Well, first there’s the landing in Leyte. The consensus was that they would land in Mindanao or perhaps Luzon so Leyte was quite a surprise. The Japs have admitted the landing but they’re trying to belittle it. Its been placed in a small corner of the front page. A lot of emphasis is being placed on the Taiwan affair. They’re tooting their horn about the aircraft carriers sunk, which to me is plain baloney. It seems they even had a sort of victory parade in Tokyo. People here think the Jap leaders are pulling the wool over the eyes of the Japs and that ought to be easy because they’re chinky-eyed.

Buencamino then catches up with the latest news –even in Manila, they’re getting news practically in real time by this point:

What really was a great surprise was the res-establishment of the Commonwealth Gov’t on Philippine soil. I’m not a very sentimental guy, but when I heard Osmeña and Romulo and Valdes and the rest were already in the Philippines, I wept like a kid. And when I repeated the story of how Mac landed to Dad, his eyes got moisty.

Everybody is jubilant these days. When you walk the streets, people greet you with “Have you heard? They’re here.”

The question now is when will they land in Luzon?

He also waxes nostalgic for President Quezon:

Quite anxious to see Baby and Nini. Gee, I wish their old man pulled through. Sometimes I think he’s still alive.

Yes, men like him, never die. He is the greatest man I’ve met.

October 24, 1944: [T]roops of the US 8th Cavalry Regiment crossed the strait to the island of Samar. [At sea: Battle of Sibuyan Sea] See photo of President Osmeña, Maj. Gen. Basilio J. Valdes, Lt. Gen. Carlos P. Romulo in Leyte, 1944.

The October 24, 1944 diary entry of Gen. Valdes features a close call with Japanese bombs:

5:20 a.m. I woke up with the sound of two airplanes flying low over our house. I thought “It’s nice to have our planes patrolling”. A few seconds later I was startled by two explosions nearby. The concussion blew away my mosquito net. I jumped out of bed. I took a quick bath, as I was wet with perspiration, dressed and went to the place where the bombs had exploded. The first one fell over a nipa house killing the whole family who were asleep. A woman and six children. The husband was out working for the U.S. troops unloading. When he returned home he found his home destroyed and all his family killed. Poor man. The second bomb fell about 60 yards from the house occupied by the other members of the Presidential party. The President slept elsewhere. Some small shell fragments went through the house.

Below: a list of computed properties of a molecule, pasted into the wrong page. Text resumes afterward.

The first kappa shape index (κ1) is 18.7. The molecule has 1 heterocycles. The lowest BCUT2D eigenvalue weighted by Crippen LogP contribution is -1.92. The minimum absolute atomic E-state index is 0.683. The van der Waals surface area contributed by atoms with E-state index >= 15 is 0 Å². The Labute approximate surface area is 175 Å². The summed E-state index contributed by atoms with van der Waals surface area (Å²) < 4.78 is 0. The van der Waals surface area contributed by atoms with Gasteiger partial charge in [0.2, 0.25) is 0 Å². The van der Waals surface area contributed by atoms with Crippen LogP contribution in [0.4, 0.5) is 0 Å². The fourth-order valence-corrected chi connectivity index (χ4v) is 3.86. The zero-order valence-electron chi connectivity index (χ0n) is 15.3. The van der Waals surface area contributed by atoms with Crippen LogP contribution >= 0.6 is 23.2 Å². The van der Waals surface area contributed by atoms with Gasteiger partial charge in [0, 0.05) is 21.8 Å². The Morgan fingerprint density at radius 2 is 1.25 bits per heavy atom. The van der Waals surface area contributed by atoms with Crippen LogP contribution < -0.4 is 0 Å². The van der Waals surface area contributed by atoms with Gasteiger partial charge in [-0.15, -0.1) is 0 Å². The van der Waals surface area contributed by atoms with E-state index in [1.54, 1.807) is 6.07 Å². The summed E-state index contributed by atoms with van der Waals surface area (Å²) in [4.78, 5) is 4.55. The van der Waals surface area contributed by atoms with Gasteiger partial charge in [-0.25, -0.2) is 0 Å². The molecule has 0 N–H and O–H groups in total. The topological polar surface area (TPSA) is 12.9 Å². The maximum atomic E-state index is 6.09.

In Manila, the story is of Allied air-raids. His October 24, 1944 entry has Fr. Juan Labrador OP writing,

Some twenty planes made a thunderous attack over Nichols, catching the guardians of the city unaware. They did not hit as accurately as on the first day.

In San Pedro, Makati, bombs were dropped off-target. A boat in Manila Bay was bombed several times but it remained firmly afloat.

A Japanese official attributed this poor hitting precision to the fact that the pilots were Canadians, not Americans. That was a consolation for the Imperial Air Force which had already lost supremacy of the air in the Philippines since the first day.

A good part of the Japanese officialdom is gradually being convinced, not only of the possibility of losing the war, but also of the improbability of winning it.